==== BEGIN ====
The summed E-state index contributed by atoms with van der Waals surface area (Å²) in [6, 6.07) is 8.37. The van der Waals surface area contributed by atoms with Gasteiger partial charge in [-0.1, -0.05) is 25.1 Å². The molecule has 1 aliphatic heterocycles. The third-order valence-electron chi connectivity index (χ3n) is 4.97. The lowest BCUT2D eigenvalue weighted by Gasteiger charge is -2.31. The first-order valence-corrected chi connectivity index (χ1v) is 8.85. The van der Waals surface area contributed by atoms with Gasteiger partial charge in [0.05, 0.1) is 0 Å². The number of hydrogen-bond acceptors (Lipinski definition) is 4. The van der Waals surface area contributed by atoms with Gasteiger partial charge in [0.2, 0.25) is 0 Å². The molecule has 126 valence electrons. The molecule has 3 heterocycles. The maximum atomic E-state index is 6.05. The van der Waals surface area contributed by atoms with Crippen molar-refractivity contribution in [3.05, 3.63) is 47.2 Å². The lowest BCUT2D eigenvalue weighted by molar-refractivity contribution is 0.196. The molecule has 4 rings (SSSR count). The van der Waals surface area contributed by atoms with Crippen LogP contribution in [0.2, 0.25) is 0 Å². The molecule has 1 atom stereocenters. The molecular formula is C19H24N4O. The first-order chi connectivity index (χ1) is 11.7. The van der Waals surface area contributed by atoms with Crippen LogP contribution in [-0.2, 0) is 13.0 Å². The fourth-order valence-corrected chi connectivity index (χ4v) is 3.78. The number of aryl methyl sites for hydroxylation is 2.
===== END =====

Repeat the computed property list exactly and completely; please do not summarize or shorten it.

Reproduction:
The summed E-state index contributed by atoms with van der Waals surface area (Å²) in [6, 6.07) is 8.37. The van der Waals surface area contributed by atoms with Gasteiger partial charge in [-0.1, -0.05) is 25.1 Å². The molecule has 1 aliphatic heterocycles. The third-order valence-electron chi connectivity index (χ3n) is 4.97. The lowest BCUT2D eigenvalue weighted by Gasteiger charge is -2.31. The first-order valence-corrected chi connectivity index (χ1v) is 8.85. The van der Waals surface area contributed by atoms with Gasteiger partial charge in [0.05, 0.1) is 0 Å². The number of hydrogen-bond acceptors (Lipinski definition) is 4. The van der Waals surface area contributed by atoms with Gasteiger partial charge in [0.2, 0.25) is 0 Å². The molecule has 126 valence electrons. The molecule has 3 heterocycles. The maximum atomic E-state index is 6.05. The van der Waals surface area contributed by atoms with Crippen molar-refractivity contribution in [3.05, 3.63) is 47.2 Å². The lowest BCUT2D eigenvalue weighted by molar-refractivity contribution is 0.196. The molecule has 4 rings (SSSR count). The van der Waals surface area contributed by atoms with Crippen LogP contribution in [0.2, 0.25) is 0 Å². The molecule has 1 atom stereocenters. The molecular formula is C19H24N4O. The first-order chi connectivity index (χ1) is 11.7. The van der Waals surface area contributed by atoms with Crippen LogP contribution in [-0.2, 0) is 13.0 Å². The fourth-order valence-corrected chi connectivity index (χ4v) is 3.78. The number of aryl methyl sites for hydroxylation is 2.